All About Aquamarine, the ‘Mermaid’s Jewel’


All About Aquamarine, the ‘Mermaid’s Jewel’

Aquamarine belongs to the Beryl family of gemstones and is a soft pale blue variety. Aquamarine, one of the most popular blue gemstones, is shrouded in myth and legend. It is known as the sea’s gem, and its name comes from the Latin words “aqua” for “water” and “marina” for “of the sea.” High quality aquamarine also has excellent clarity, which means it sparkles brightly and energetically.

A Brief History of Aquamarine

Aquamarine has always been associated with the sea, and it’s easy to see why. Its tropical ocean blue tones effortlessly invoke images of landless skies and the waters below, and it has been used in jewelry since at least 500 BC. It was once thought to be mermaids’ treasure, and sailors and travelers wore it as a talisman to protect them from being shipwrecked and to prevent sea sickness.

Pliny the Elder (23 AD – 79 AD) described the gem as follows: “The lovely Aquamarine, which seems to have come from some mermaid’s treasure house, in the depths of the summer sea, has charms not to be denied”. A lovely turn of phrase – Pliny was quite the gem fan too, as a study of his writings proves – that is also rather accurate.

Water and the oceans are the subject of many superstitions and legends told throughout Aquamarine’s long history. According to one legend, the gem’s qualities are especially strong when it is submerged in water. When Aquamarine’s reputed powers began to wane, the gem was immersed in water on the night of a brilliant full moon to resurrect it. In the past, sailors caught in a storm were said to throw their Aquamarines overboard as a last resort in an attempt to calm the gods.

The stone was revered by both the Romans and the Greeks, who referred to it as the ‘sailor’s gem.’ It was even thought by the Romans to be able to cure medical ailments of the throat, stomach, and liver.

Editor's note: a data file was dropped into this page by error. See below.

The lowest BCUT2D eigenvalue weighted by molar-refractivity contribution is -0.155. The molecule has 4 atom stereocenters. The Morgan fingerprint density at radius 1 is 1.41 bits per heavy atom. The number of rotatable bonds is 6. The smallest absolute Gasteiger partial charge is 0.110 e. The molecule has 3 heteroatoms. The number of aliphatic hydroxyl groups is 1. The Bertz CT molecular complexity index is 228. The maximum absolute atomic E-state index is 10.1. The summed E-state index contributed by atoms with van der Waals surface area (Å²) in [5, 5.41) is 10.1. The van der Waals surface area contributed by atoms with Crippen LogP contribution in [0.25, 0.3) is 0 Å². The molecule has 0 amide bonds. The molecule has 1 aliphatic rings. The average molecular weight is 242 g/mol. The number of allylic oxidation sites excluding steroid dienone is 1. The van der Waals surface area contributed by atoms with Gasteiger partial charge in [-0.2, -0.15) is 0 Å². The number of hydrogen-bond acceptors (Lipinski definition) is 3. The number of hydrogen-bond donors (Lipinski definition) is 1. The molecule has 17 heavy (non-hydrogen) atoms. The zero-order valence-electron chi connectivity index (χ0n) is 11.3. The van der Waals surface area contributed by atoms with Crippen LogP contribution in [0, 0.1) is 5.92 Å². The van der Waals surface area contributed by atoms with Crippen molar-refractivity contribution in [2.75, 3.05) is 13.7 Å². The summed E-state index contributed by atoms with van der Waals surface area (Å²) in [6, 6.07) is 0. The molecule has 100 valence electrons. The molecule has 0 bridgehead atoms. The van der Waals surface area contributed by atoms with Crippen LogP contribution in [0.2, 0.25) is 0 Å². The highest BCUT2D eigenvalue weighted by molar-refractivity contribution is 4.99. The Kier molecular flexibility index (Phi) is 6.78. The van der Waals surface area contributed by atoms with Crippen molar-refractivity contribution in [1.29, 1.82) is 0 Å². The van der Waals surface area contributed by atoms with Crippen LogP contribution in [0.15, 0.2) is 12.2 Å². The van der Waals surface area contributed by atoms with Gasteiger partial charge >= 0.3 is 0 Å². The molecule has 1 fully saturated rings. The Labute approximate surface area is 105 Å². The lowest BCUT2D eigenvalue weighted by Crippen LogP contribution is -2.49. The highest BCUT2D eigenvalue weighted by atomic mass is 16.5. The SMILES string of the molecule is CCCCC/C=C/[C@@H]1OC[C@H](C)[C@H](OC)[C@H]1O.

Back on dry land, aquamarine was thought to soothe and prolong relationships, which is why it was commonly given as an anniversary gift long before it was officially designated for the 19th wedding anniversary. It was also thought to make soldiers invincible, so it was carried into battle as a protection stone.

This legend of ‘protection in battle’ has been reinterpreted by some in the modern age as a form of legal protection. It was also believed to bring rain when it was desperately needed, as well as to curse enemies with drought.

Aquamarine Basic Facts

The birthstone for March is aquamarine, which is also the ‘official’ gemstone for a 19th wedding anniversary. Although there are other sources, aquamarine is mostly found and mined in Brazil and countries along the Mozambique geological belt in Africa. Cleaner stones are often very light in color, whereas darker shades of Aquamarine are cloudier.

Aquamarine is most famous for its glorious cool blue color, but it can also come in delicate greenish hues. In recent years, it has been suggested that the bluer a stone is, the more valuable it is. However, collectors all over the world were primarily looking for sea green colored stones as recently as the 19th century.

The presence of iron gives aquamarine its distinctive pale blue color. Similarly, the presence of metallic elements gives all members of the Beryl family their colors; without them, pure Beryl, also known as Goshenite, remains colorless. Morganite, Aquamarine’s younger sister in the Beryl family, is colored by manganese, while Emerald, Aquamarine’s older and more complicated sister, is colored by chromium, iron, and vanadium.

Why Do People Choose Aquamarine?

Perhaps the biggest reason that one might be drawn to aquamarine is its stunning color. It is also beautifully complemented by clear diamonds, and the two in combination can be used to create jewelry that is truly spectacular.

However, if you are a person who enjoys interpreting the meanings behind gemstones, Aquamarine has long been associated with calmness, protection, and relaxation. The stone is said to keep us connected to the water, which is the source of all life on Earth.

In more modern times Aquamarine has been said to protect one from the negative influences of gossip, as well as increase one’s wisdom and happiness, in addition to being associated with courage, faithfulness, and friendship. It is also linked to the Scorpio zodiac sign and the planet Neptune.

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